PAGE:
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		                                    Word Of Torah		                                </span>

Word of Torah

Written by: Rabbi Emily Segal

Tomorrow, June 5th, is the 10th anniversary of my rabbinic ordination, and in anticipation of this milestone I have been reflecting lately on my time at HUC-JIR in Jerusalem and in Cincinnati.  Not only have I been recalling the knowledge they passed to me but the wisdom they shared as well which continues to influence and inspire me each day.  A fellow Cincinnati ordinee recently reminded me of something that one of our professors, Dr. Michael Meyer (one of the foremost scholars of modern Jewish history) was fond of saying.  He would say, “I don’t go to Temple to be made comfortable.  I go to be made uncomfortable.”  Similar sentiments have been famously expressed about many fields within the arts - theater, music, visual art - and even about the newspaper.  There is a quote that is often attributed to various artists (including Banksy), but seems most commonly to be attributed to Cesar A. Cruz, “Art should comfort the disturbed and disturb the comfortable.”  I believe that with authenticity, if we take our God-given purpose of healing the world seriously, the synagogue should embody that sentiment as well.  Of course, the line between the disturbed and the comfortable is not so stark and clear; at different times in our lives we are each comfortable and we are each disturbed.  And sometimes - in that selfsame moment - we are both comfortable AND disturbed.  Sometimes, to have the strength to do the work we have been “disturbed” to do, we need to find comfort as well.  With everything going on in our world, I have been left wondering - what parts of ourselves need disturbing?  What parts of us are in need of comfort?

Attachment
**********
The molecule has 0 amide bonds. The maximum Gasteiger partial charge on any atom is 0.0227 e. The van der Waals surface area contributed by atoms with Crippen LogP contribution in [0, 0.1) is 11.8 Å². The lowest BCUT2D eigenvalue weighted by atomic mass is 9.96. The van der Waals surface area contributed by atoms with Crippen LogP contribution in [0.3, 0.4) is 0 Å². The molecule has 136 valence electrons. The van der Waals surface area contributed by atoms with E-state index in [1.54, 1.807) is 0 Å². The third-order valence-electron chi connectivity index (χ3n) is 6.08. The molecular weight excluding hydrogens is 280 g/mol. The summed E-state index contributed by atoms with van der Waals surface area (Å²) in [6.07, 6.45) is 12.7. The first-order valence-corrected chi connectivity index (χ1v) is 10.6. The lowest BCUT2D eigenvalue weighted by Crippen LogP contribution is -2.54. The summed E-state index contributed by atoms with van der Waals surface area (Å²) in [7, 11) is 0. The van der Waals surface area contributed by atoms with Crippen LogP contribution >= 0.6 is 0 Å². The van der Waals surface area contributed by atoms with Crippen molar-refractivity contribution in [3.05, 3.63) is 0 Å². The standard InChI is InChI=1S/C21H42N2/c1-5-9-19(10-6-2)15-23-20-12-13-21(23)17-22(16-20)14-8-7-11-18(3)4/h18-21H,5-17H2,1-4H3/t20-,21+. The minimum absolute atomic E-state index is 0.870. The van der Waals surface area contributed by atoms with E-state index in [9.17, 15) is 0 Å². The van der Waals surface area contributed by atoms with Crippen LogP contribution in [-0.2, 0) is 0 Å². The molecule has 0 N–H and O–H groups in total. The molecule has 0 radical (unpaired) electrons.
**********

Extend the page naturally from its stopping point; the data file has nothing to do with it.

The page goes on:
In this moment in the life of our country, as so many of us are spurred to action or spurred to increased action combatting racism and naming rooting out implicit bias within ourselves, we also need comfort.  I have been finding renewed comfort in poetry and liturgy - both the liturgy of our prayerbook and that written by liturgists in this moment.  Below, please find a Psalm of Protest written by Alden Solovy.  May the gates of justice indeed be opened wide in our country and around the world.
Strangled by Police: Psalm of Protest 17
By Alden Solovy
A psalm of protest,
In memory of George Floyd,
Sung at the gates of justice,
When black men are strangled in the streets,
When power is abused and jails overflow,
When the voiceless are forgotten and minorities misused.
Open, you gates!
Open to the cries of those murdered, jailed or harassed
For being black,
For being a person of color,
For being homeless, indigent, destitute or unwanted,
The detained, the hounded,
The pursued and the persecuted,
Those who are killed while being restrained.
Open, you gates!
Let righteousness flow forth as living waters,
And truth flow forth as healing balm,
To still the hand of violence and hatred,
To cure the heart of bigotry and racism,
To herald fairness and equality,
And bring justice to this land.
Fri, June 5 2020 13 Sivan 5780